St. Ethelbert - February 2011
First Christian King of Kent (616)
In 597, a party of forty missionary monks, led by St Augustine of Canterbury (May 28), was sent to Britain by the holy Pope Gregory the Great, to bring the blessed Gospel of Jesus Christ to the English people. Ethelberht, who had been King of Kent for thirty-six years, received the monks favorably, allowed them to preach in his kingdom, and invited them to establish their headquarters in Canterbury, his capital city, which already contained a small, ruined church dedicated to St Martin of Tours in Roman times.
The king himself was converted and received holy Baptism at the hands of St Augustine; a crowd of his subjects followed his example. When St Augustine was consecrated bishop, Ethelberht allowed him to be made Archbishop of Canterbury and gave his own palace to serve as a monastery. The king worked steadily for the conversion of the neighboring kingdoms, and in 604 established an Diocese in London. Unlike some Christian rulers, he refused to see anyone converted forcibly.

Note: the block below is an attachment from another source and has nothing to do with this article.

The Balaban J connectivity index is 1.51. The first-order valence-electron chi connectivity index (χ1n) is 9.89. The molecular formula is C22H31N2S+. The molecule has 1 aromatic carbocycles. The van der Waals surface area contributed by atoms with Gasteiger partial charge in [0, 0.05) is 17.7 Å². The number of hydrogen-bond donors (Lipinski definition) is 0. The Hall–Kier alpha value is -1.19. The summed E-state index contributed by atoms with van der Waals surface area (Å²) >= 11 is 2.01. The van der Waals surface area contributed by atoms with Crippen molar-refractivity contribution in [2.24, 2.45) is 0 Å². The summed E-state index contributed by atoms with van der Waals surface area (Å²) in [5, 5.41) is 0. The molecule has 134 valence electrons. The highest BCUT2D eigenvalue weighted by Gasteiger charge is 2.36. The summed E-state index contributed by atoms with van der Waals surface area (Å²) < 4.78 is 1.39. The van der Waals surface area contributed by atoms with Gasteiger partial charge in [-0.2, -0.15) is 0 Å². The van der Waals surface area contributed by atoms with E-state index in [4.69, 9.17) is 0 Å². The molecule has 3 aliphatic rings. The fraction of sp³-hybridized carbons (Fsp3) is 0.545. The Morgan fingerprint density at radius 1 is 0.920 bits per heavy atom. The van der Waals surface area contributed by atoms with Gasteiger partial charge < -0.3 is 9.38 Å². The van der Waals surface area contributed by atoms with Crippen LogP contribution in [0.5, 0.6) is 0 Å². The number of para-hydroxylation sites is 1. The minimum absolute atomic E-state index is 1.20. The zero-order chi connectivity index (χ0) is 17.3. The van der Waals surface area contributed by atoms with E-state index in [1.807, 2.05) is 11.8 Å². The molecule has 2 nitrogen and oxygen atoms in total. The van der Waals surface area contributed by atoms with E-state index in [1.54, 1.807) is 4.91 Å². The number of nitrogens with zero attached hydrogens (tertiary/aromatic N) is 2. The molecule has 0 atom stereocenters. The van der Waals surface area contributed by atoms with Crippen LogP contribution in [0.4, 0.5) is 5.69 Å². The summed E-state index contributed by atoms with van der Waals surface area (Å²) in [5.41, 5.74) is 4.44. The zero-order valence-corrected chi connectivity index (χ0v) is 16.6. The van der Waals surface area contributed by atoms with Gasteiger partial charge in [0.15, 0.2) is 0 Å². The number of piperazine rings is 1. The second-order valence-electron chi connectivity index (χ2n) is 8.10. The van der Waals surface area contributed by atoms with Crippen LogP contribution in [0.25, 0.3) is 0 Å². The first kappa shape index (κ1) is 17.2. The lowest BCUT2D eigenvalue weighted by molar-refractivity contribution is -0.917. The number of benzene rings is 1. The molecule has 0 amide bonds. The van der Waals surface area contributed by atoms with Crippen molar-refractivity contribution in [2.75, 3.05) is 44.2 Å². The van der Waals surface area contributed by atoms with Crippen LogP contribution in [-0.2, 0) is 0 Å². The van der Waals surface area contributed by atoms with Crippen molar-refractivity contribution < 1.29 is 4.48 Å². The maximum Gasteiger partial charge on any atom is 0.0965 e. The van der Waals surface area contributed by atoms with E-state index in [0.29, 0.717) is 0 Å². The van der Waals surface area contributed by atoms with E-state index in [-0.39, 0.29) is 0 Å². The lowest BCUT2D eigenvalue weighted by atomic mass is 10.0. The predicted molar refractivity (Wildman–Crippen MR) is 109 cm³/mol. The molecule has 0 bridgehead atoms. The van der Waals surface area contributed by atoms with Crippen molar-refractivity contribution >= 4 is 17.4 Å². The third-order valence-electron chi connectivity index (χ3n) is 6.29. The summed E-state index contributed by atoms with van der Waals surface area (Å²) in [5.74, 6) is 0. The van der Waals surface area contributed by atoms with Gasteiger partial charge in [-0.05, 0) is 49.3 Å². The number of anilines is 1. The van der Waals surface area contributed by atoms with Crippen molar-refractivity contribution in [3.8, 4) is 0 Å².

Saint Ethelberht reposed in peace in 616, after reigning for fifty-six years. He was buried in the Church of Saints Peter and Paul, which he had established. Many miracles were worked at his tomb, where a lamp was kept lit perpetually until the monastery was suppressed and disbanded by the Protestants in 1538.
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